The term “covered employee” means any employee (including any former employee) of an applicable tax-exempt organization if the employee is one of the five highest compensated employees of the organization for the taxable year or was a covered employee of the organization (or a predecessor) for any preceding taxable year beginning after December 31, 2016. An “applicable tax-exempt organization” is an organization exempt from tax under IRC section 501(a), an exempt farmers’ cooperative, a federal, state or local governmental entity with excludable income, or a political organization.
Remuneration means wages as defined for income tax withholding purposes, but does not include any designated Roth contribution. Remuneration shall be treated as paid when there is no substantial risk of forfeiture of the rights to such remuneration, even if it has not yet been received. Remuneration includes any remuneration paid with respect to employment of a covered employee by any related person or governmental entity.
Section 4960 contains a new definition of parachute payment that relates solely to separation pay, in contrast to a broader change in control notion for taxable corporations. A parachute payment under Section 4960 is a payment in the nature of compensation to (or for the benefit of) a covered employee if the payment is contingent on the employee’s separation from employment and the aggregate present value of all such payments equals or exceeds three times the base amount. The base amount is the average annualized compensation includible in the covered employee’s gross income for the five taxable years ending before the date of the employee’s separation from employment. An excess parachute payment subject to Section 4960 is the amount by which any parachute payment exceeds the portion of the base amount allocated to the payment. Parachute payments do not include payments under a qualified retirement plan, a simplified employee pension plan, a simple retirement account, a tax-deferred annuity, or an eligible deferred compensation plan of a state or local government employer.
The employer of a covered employee is liable for the excise tax. If remuneration of a covered employee from more than one employer is taken into account in determining the excise tax, each employer is liable for the tax in an amount that bears the same ratio to the total tax as the remuneration paid by that employer bears to the remuneration paid by all employers to the covered employee.
Section 4960 is effective for taxable years beginning after December 31, 2017. The Joint Committee on Taxation estimates that the new 21 percent excise tax on tax-exempt executive compensation will raise $1.2 billion over ten years (2018-2027).
Important Exceptions for Licensed Medical Professionals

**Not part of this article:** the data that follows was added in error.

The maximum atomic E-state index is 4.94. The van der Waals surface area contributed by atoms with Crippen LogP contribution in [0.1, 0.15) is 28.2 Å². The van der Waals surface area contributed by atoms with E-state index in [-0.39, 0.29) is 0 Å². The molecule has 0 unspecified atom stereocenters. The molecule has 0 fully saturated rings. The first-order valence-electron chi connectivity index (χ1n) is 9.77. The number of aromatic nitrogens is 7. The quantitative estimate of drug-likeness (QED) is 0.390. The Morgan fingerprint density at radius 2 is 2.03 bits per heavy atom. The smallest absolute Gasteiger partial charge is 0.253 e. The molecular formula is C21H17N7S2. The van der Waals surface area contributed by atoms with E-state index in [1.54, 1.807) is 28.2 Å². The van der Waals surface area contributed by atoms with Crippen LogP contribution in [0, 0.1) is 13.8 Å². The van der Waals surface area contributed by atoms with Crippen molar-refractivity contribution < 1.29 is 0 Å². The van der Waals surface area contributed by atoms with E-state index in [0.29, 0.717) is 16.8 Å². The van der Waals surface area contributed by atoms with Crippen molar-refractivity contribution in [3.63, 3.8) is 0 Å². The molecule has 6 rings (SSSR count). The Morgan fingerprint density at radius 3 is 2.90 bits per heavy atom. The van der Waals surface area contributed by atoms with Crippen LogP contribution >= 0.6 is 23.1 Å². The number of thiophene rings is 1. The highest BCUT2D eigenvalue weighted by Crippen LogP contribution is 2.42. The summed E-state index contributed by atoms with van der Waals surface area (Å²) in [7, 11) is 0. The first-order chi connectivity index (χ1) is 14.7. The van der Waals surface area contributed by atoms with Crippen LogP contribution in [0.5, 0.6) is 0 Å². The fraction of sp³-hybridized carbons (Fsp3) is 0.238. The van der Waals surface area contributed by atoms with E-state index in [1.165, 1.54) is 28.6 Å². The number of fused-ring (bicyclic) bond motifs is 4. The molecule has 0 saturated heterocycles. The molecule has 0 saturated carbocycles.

The conference agreement to TCJA added important exceptions for the portion of any compensation attributable to medical services of licensed medical professionals from the definitions of remuneration and parachute payment. A licensed medical professional for this purpose includes a veterinarian. These exceptions allow tax-exempt hospitals to pay specialized physicians over $1 million per year and parachute payments for medical services without incurring the 21 percent excise tax. However, licensed medical professionals who are performing administrative duties and not medical services are not covered by the exceptions and could be subject to the 21 percent excise tax. If a licensed medical professional is performing both medical services and administrative duties, hospitals will need to make proportional calculations to remove compensation for medical services, and then analyze whether the remaining compensation for administrative duties is subject to the 21 percent excise tax.
Example of How the 21 percent Excise Tax Will Apply to Tax-Exempt Hospitals
The new 21 percent excise tax will likely mainly impact the larger tax-exempt hospital systems that commonly pay executive compensation in excess of $1 million per year. For example, Ascension Health Alliance is the nation’s largest non-profit health system, with 141 hospitals and 2,500 sites of care in 22 states and the District of Columbia. Using information on the five highest compensated employees from Ascension’s tax-exempt return on Form 990 filed with the Internal Revenue Service for the fiscal year ended June 30, 2016, one can estimate the impact of the 21 percent excise tax assuming executive compensation in 2018 is comparable to the most recently reported information:
The new 21 percent excise tax better aligns the tax treatment of excessive executive compensation for publicly traded for-profit corporations and tax-exempt organizations. The excise tax will cost some non-profit hospital organizations millions of dollars in new federal taxes. The new tax should cause tax-exempt governing boards to rethink whether excessive executive compensation and severance packages are consistent with the tax-exempt purposes of the organizations.